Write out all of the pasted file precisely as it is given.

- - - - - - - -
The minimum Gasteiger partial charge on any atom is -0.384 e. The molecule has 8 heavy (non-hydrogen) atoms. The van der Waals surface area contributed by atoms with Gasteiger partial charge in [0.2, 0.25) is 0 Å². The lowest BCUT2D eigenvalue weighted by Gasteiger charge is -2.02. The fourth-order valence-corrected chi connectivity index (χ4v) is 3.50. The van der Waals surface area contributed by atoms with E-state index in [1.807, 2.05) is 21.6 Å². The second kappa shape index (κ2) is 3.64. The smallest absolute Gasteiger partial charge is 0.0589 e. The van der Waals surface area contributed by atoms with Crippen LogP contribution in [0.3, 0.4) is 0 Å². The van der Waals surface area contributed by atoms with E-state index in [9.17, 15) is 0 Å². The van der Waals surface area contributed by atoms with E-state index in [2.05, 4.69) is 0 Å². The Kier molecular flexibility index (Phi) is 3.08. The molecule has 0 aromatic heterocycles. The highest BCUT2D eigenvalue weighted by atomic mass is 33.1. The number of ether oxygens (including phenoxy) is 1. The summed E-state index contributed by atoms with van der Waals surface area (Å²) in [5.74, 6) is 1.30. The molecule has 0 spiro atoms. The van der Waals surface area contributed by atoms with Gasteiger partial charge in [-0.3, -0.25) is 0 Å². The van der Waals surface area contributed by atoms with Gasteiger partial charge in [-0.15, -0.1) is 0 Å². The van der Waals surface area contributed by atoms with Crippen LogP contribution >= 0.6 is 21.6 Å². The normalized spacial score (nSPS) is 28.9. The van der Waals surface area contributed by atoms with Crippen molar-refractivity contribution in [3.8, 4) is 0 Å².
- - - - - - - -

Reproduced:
The minimum Gasteiger partial charge on any atom is -0.384 e. The molecule has 8 heavy (non-hydrogen) atoms. The van der Waals surface area contributed by atoms with Gasteiger partial charge in [0.2, 0.25) is 0 Å². The lowest BCUT2D eigenvalue weighted by Gasteiger charge is -2.02. The fourth-order valence-corrected chi connectivity index (χ4v) is 3.50. The van der Waals surface area contributed by atoms with E-state index in [1.807, 2.05) is 21.6 Å². The second kappa shape index (κ2) is 3.64. The smallest absolute Gasteiger partial charge is 0.0589 e. The van der Waals surface area contributed by atoms with Crippen LogP contribution in [0.3, 0.4) is 0 Å². The van der Waals surface area contributed by atoms with E-state index in [9.17, 15) is 0 Å². The van der Waals surface area contributed by atoms with E-state index in [2.05, 4.69) is 0 Å². The Kier molecular flexibility index (Phi) is 3.08. The molecule has 0 aromatic heterocycles. The highest BCUT2D eigenvalue weighted by atomic mass is 33.1. The number of ether oxygens (including phenoxy) is 1. The summed E-state index contributed by atoms with van der Waals surface area (Å²) in [5.74, 6) is 1.30. The molecule has 0 spiro atoms. The van der Waals surface area contributed by atoms with Gasteiger partial charge in [-0.3, -0.25) is 0 Å². The van der Waals surface area contributed by atoms with Gasteiger partial charge in [-0.15, -0.1) is 0 Å². The van der Waals surface area contributed by atoms with Crippen LogP contribution >= 0.6 is 21.6 Å². The normalized spacial score (nSPS) is 28.9. The van der Waals surface area contributed by atoms with Crippen molar-refractivity contribution in [3.8, 4) is 0 Å².